When Nekrataal and Man-O'-War were printed in Visions, they changed the game. Ever since, creatures with enter-the-battlefield effects have been among the most important and format-defining cards in Magic. A defining factor in the dominance of these creatures is their ability to be reused and recycled, which unlocks their abilities multiple times. I can clearly remember the moment I came across the idea of combining Flicker with Deranged Hermit — the moment my life changed forever. Years later, Momentary Blink was the centerpiece of my Standard deck with cards like Venser, Shaper Savant and Riftwing Cloudskate. Most players are familiar with Restoration Angel, a creature that has earned notoriety for its own powerful enter-the-battlefield ability of Flicker-ing another creature, among the most important cards during its Standard run, has remained a key card in multiple Modern decks and even sees play in Vintage. Flicker effects go hand-in-hand with enter-the-battlefield creatures wherever they are available.

Ghostway, which offers the ability to re-use the enter-the-battlefield triggers of an entire team of creatures, has spawned its own Modern deck. The printing of a functional reprint, Eerie Interlude, in Shadows over Innistrad is cause for celebration in casual play circles, but it's also important for Standard players that have a great new tool in their arsenal. Eerie Interlude offers the ability to selectively exile creatures as opposed to all of them indiscriminately, so it offers even greater potential than Ghostway, with token-generators in particular. The past Standard season was dominated by a Rally the Ancestors deck that took full advantage of creatures with enter-the-battlefield effects, and while that deck is gone, most of its creatures and many others still remain. Eerie Interlude has a spooky amount of potential in Standard, and today I'll explore some of the ways we make the most of it.

In some ways, Thraben Inspector is the white version of Elvish Visionary. Casting Eerie Interlude with Thraben Inspector in play will produce an extra clue, so it's a real source of value, especially when multiple copies of Thraben Inspector are in play. This combination serves as an excellent card advantage engine that will fuel any Eerie Interlude deck throughout the course of a game. The 1/2 Thraben Inspector isn't impressive, but it's important as a warm body that fulfills the requirement of being a Human. This steers us in towards an Eerie Interlude Human tribal deck.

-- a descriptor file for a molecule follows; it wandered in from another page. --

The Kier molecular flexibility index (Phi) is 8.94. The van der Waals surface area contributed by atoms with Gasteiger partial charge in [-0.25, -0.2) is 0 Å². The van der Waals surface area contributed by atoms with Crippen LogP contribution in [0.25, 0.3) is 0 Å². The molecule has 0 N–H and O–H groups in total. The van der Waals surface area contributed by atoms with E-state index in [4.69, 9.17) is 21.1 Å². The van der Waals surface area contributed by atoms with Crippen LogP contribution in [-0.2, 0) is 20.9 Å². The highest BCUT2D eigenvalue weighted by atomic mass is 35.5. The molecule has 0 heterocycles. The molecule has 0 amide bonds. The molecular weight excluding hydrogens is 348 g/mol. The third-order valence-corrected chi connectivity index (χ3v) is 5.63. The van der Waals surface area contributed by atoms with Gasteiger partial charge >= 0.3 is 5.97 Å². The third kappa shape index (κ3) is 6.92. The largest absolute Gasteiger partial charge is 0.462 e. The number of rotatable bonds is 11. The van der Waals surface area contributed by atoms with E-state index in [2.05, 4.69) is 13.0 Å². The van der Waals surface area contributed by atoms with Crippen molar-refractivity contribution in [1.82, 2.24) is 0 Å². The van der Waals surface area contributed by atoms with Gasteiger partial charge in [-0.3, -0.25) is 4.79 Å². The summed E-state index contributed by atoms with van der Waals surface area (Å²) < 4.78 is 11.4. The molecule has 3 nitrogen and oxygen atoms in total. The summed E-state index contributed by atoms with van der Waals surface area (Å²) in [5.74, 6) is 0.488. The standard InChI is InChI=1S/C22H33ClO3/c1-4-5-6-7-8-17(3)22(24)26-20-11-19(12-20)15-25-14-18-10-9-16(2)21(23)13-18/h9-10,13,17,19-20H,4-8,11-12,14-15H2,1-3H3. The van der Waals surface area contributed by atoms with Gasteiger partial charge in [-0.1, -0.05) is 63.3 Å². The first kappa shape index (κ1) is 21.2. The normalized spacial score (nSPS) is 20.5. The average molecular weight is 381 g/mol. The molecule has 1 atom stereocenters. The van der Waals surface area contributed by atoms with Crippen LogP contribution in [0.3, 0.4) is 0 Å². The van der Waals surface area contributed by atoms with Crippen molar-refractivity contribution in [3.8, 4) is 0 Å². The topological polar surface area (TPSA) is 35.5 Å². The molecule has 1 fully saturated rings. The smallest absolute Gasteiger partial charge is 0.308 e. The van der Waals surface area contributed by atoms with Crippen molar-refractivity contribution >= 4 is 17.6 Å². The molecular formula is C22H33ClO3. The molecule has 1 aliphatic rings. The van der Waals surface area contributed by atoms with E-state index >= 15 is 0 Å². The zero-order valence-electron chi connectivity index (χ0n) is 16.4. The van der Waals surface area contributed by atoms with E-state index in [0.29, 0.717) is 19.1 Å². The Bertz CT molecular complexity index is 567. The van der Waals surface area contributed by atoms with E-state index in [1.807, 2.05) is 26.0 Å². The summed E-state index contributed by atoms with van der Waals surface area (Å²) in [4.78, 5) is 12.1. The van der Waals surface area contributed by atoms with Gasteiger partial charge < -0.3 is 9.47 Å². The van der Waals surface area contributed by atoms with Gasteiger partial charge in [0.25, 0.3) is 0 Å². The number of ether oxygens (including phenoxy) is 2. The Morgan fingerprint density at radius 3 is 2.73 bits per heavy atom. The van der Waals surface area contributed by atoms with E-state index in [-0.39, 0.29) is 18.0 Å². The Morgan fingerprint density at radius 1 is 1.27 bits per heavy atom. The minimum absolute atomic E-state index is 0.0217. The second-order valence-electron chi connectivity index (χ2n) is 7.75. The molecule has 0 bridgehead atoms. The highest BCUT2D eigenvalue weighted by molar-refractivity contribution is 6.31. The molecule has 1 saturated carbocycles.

Shadows over Innistrad brings us another card with an excellent enter-the-battlefield effect for Eerie Interlude: Thalia's Lieutenant. It's also the perfect building block for a Human deck. Pumping all other Human creatures when entering the battlefield is excellent, and it's even better when done multiple times. Thalia's Lieutenant also has the ability of growing whenever another Human enters the battlefield, so it means Eerie Interlude has another synergy, the ability to Flicker other creatures and grow Thalia's Lieutenant. Things get really interesting when you consider what happens when Thalia's Lieutenant enters the battlefield at the same time as another creature: Thalia's Lieutenant will get a +1/+1 counter for each other Human entering play at the same time, and it will put a +1/+1 counter on each other Human in play, including the ones entering the battlefield at the same time. This means Eerie Interlude can create a massive impact, especially when multiple Thalia's Lieutenant are involved .

Shadows over Innistrad brings another excellent Human to the fray, Hanweir Militia Captain. It's not much to look at, but the flip side, Westvale Cult Leader, can be a legitimate threat, and its ability to slowly grow an army and consequently grow itself means it will inevitably win the game if not dealt with.

There has been a recent trend in Standard of excellent two-mana creatures that are functional in the early game but scale upwards into larger threats as games play on, and Hanweir Militia Captain fits the same mold. It's going to be a staple creature during its time in Standard, and it's going to be best in decks that can take advantage of its Human subtype.

Making the most of Hanweir Militia Captain means transforming it as soon as possible, so it needs to be paired with a high density of creatures. Starting with a creature on turn one allows for transforming Hanweir Militia Captain sooner, so it will be best alongside a healthy assortment of one-mana creatures. Kytheon, Hero of Akros is the best of the bunch, and because it too needs a critical mass of creatures to function, it's an ideal card in a deck with Hanweir Militia Captain. Since it's a legend I don't want too many, especially because it's best in draws with multiple one-mana creatures. Thraben Inspector, Expedition Envoy and Dragon Hunter are the next-best options. Town Gossipmonger is very playable, and it could prove best of all.